Known primarily for controllers designed for inexpensive SATA SSDs, Maxio Technology is now expanding into the space of higher-performance drives featuring a PCIe interface. At Computex, the company demonstrated its MAP1000 lineup of PCIe SSD controllers aimed at cheaper (as well as higher-end) solutions.

Maxio’s family of PCIe SSD controllers includes three chips: the MAP1001 with 8 NAND channels for advanced drives, the MAP1003 with 4 NAND channels for mainstream SSDs, and the MAP1002 with 4 NAND channels for the cheapest DRAM-less solutions. As far as compatibility is concerned, the Maxio MAP1000-series controllers can work with various types of 3D MLC/3D TLC/3D QLC memory from different manufacturers and feature a PCIe 3.0 x4 interface.

When it comes to performance, Maxio says that drives powered by the MAP1001 will offer up to 3.5 GB/s sequential read speed, up to 3 GB/s sequential write speed, up to 800K read IOPS, and up to 600K read IOPS when used with 3D NAND ICs featuring a 800 MT/s interface. SSDs based on other controllers will be tangibly slower (at up to 2.4 GB/s sequential read speed), but will still outpace SATA drives by a very considerable margin.

Maxio Technology's MAP1000-Series PCIe SSD Controllers
Model MAP1001 MAP1003 MAP1002
Number of NAND Channels 8 x 4 CE 4 x 4 CE
NAND Interface Toggle 2/3, ONFI 3/4, 800 MT/s, VCCQ 1.8V/1.2V
DRAM Interface DDR3, DDR4, LPDDR3 -
NAND Flash 3D MLC/3D TLC/3D QLC
Micron, Intel, Toshiba, Western Digital, SK Hynix, YMTC, UNIC, Samsung
Interface PCIe 3.0 x4, NVMe 1.x
Sequential Read 3500 MB/s 2400 MB/s
Sequential Write 3000 MB/s 2000 MB/s
Random Read IOPS 800K IOPS 400K IOPS 400K IOPS
Random Write IOPS 600K IOPS 400K IOPS 350K IOPS
Maximum Capacity 8 TB 2 TB 2 TB
ECC Maxio Agile ECC 2 (LDPC)
Pseudo-SLC Caching Supported
E2E Data Protection Yes
Encryption AES-256, TCG-OPAL 2.0, SHA256, SM2, SM3, SM4
Power Management ASPM, APST, L1.2
Power, Thermal Throttling Yes
Embedded RAID Yes
TBW 15 x 15 mm 11 x 11 mm 7.1 x 11 mm
Process Technology 28 nm

On the feature side of things, the controllers feature Maxio’s AgileECC 2 technology (think 2nd generation implementation of its LDPC-based technology); embedded RAID capabilities; end-to-end data protection; AES-256, TCG-OPAL 2.0, and China-specific SM2, SM3, and SM4 encoding; advanced power management, and so on. All the controllers are made using a 28 nm process technology, so the chips are not too expensive to manufacture (just look at their dimensions).

Maxio’s customers will test the company’s MAP1001 and MAP1002 controllers in the third quarter and at least some of them will be able to roll out commercial drives on their base sometimes late this year or early in 2020.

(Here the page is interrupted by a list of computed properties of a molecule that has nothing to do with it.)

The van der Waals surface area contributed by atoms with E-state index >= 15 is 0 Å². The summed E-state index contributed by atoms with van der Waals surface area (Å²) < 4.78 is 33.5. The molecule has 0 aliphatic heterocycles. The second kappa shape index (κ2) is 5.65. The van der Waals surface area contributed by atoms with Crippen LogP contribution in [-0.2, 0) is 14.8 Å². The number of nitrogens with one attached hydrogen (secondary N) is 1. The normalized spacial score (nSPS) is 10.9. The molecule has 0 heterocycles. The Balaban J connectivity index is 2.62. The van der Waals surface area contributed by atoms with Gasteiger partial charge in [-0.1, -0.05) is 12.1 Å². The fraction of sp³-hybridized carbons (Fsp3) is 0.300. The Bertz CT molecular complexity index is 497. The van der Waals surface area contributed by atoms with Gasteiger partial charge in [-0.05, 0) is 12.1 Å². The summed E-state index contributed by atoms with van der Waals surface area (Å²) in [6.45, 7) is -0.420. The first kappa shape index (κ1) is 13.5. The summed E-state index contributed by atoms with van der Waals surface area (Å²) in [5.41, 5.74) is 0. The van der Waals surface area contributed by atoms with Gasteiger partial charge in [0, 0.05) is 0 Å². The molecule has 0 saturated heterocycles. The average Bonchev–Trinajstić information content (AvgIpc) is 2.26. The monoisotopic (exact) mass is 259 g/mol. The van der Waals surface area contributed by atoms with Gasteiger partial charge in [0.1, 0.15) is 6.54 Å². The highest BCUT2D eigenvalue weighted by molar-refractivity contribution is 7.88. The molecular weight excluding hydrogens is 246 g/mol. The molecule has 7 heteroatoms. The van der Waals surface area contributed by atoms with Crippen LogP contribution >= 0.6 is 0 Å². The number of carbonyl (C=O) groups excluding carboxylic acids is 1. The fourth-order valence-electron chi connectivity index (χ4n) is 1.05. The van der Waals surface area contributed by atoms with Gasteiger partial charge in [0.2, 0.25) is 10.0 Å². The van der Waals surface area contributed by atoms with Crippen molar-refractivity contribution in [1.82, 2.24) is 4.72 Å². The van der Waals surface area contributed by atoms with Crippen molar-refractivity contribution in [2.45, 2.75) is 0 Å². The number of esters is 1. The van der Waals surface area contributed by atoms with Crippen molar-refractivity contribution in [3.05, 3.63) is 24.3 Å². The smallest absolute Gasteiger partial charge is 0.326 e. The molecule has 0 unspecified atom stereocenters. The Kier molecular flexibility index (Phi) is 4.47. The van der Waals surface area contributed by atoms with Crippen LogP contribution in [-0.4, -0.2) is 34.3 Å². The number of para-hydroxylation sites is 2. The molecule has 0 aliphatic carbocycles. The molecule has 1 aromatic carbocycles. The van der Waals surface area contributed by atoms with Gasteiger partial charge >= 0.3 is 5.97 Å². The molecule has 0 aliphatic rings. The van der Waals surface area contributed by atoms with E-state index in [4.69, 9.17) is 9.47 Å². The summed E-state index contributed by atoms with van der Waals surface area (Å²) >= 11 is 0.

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  • MajesticTrout - Friday, June 07, 2019 - link

    That drive with the blue pcb is labeled as PCIe 3.0 x4, but isn't it keyed for x2? Reply
  • Death666Angel - Saturday, June 08, 2019 - link

    B+M doesn't have a distinction between x2 and x4. M only would be x4 and B only would be x2 (as well as A and E). Reply
  • erinadreno - Saturday, June 08, 2019 - link

    Since there's a B key, it means that ssd can only run at x2. B+M is only for installing it in a M key socket. If a key indicates narrower bandwidth is present, the wider one doesn't matter. Reply
  • MrCommunistGen - Friday, June 07, 2019 - link

    I think it is interesting that each of the models has a separate package size (table on-site says "TBW" but the attached pics say "Package Size"). I'd have expected using the same die/controller and just disabling/fusing off unneeded features for product segmentation to avoid having to pay tape out and manufacturing on 3 different chips.

    Regardless -- based on the heritage of the Maxio IP (JMicron), they're going to have to demonstrate that they can deliver their stated performance without major tradeoffs or issues - even if they're just looking to fill the value segment.
    Reply
  • zepi - Saturday, June 08, 2019 - link

    Cheapest model doesn’t require pins for external DDR and only the best model has all nand-channels + DDR interface.

    I suppose that for laptop and tablet customers who might integrate this to motherboards, every square-mm is worth something.

    Maybe smaller packaging even saves them a penny on each chip.
    Reply
  • Death666Angel - Saturday, June 08, 2019 - link

    They really should start integrating some sort of SSD into modern laptop motherboards.

    Otherwise, I don't get the appeal of these low end controllers, at least for the end user. SSD pricing still seems to be 99% NAND, so at the capacities I look at (500GB to 2TB), the cheapest SSDs are the ones from known brands with good to great controllers. The NVME x2 SSDs or cheap JMicron SSDs with 4 channels are often not cheap enough to justify the performance and unknown reliability drawbacks. And the normal controller SSDs are on sale so often that it really doesn't make sense to buy an SSD with this kind of controller yourself. Now for OEM use, I guess the story might be different. And we're at a point where I expect any SSD to perform significantly better in most circumstances and not worse in any than a traditional HDD, regardless of vendor.
    Reply
  • damianrobertjones - Wednesday, June 12, 2019 - link

    Lower, mid, high end tiers. The segregated lines that enable a company to charge x, y, as well as Z. have a range pf products that sell well, release a 'supposedly' cheaper part and then increase the price of the latest and greatest which doesn't offer much above the last higher end part.

    Business. Ripping us off all day long.
    Reply
  • steve292 - Friday, June 14, 2019 - link

    This technology is the latest one here. https://timedcatfeeders.puzl.com/ Reply

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